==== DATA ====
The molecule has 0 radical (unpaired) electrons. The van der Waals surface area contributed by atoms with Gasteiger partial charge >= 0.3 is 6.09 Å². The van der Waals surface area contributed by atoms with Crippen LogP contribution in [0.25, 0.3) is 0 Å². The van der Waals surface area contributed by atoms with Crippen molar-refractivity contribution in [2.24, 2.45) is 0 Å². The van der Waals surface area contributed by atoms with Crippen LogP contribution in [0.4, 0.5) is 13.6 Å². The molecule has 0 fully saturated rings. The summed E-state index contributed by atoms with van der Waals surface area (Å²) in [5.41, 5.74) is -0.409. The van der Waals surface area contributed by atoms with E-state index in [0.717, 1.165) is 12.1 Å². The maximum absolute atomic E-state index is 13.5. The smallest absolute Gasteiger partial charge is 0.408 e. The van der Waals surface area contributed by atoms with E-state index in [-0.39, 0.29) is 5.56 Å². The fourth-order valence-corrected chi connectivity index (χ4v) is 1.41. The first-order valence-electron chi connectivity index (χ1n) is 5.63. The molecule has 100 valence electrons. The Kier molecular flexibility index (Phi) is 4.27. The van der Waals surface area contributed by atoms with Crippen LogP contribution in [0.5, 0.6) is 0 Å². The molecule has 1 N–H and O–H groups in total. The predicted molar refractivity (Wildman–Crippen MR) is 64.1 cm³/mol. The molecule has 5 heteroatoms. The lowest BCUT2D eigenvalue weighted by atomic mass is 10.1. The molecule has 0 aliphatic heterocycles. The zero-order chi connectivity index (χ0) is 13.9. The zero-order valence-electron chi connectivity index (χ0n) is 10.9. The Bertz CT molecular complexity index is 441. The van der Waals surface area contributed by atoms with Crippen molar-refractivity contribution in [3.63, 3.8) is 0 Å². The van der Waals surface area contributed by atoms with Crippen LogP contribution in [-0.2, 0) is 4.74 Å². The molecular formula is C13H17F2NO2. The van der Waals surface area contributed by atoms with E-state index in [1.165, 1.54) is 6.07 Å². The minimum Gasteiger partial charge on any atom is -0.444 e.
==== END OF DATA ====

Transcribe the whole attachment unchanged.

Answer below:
The molecule has 0 radical (unpaired) electrons. The van der Waals surface area contributed by atoms with Gasteiger partial charge >= 0.3 is 6.09 Å². The van der Waals surface area contributed by atoms with Crippen LogP contribution in [0.25, 0.3) is 0 Å². The van der Waals surface area contributed by atoms with Crippen molar-refractivity contribution in [2.24, 2.45) is 0 Å². The van der Waals surface area contributed by atoms with Crippen LogP contribution in [0.4, 0.5) is 13.6 Å². The molecule has 0 fully saturated rings. The summed E-state index contributed by atoms with van der Waals surface area (Å²) in [5.41, 5.74) is -0.409. The van der Waals surface area contributed by atoms with E-state index in [0.717, 1.165) is 12.1 Å². The maximum absolute atomic E-state index is 13.5. The smallest absolute Gasteiger partial charge is 0.408 e. The van der Waals surface area contributed by atoms with E-state index in [-0.39, 0.29) is 5.56 Å². The fourth-order valence-corrected chi connectivity index (χ4v) is 1.41. The first-order valence-electron chi connectivity index (χ1n) is 5.63. The molecule has 100 valence electrons. The Kier molecular flexibility index (Phi) is 4.27. The van der Waals surface area contributed by atoms with Crippen LogP contribution in [0.5, 0.6) is 0 Å². The molecule has 1 N–H and O–H groups in total. The predicted molar refractivity (Wildman–Crippen MR) is 64.1 cm³/mol. The molecule has 5 heteroatoms. The lowest BCUT2D eigenvalue weighted by atomic mass is 10.1. The molecule has 0 aliphatic heterocycles. The zero-order chi connectivity index (χ0) is 13.9. The zero-order valence-electron chi connectivity index (χ0n) is 10.9. The Bertz CT molecular complexity index is 441. The van der Waals surface area contributed by atoms with Crippen molar-refractivity contribution in [3.63, 3.8) is 0 Å². The van der Waals surface area contributed by atoms with Crippen LogP contribution in [-0.2, 0) is 4.74 Å². The molecular formula is C13H17F2NO2. The van der Waals surface area contributed by atoms with E-state index in [1.165, 1.54) is 6.07 Å². The minimum Gasteiger partial charge on any atom is -0.444 e.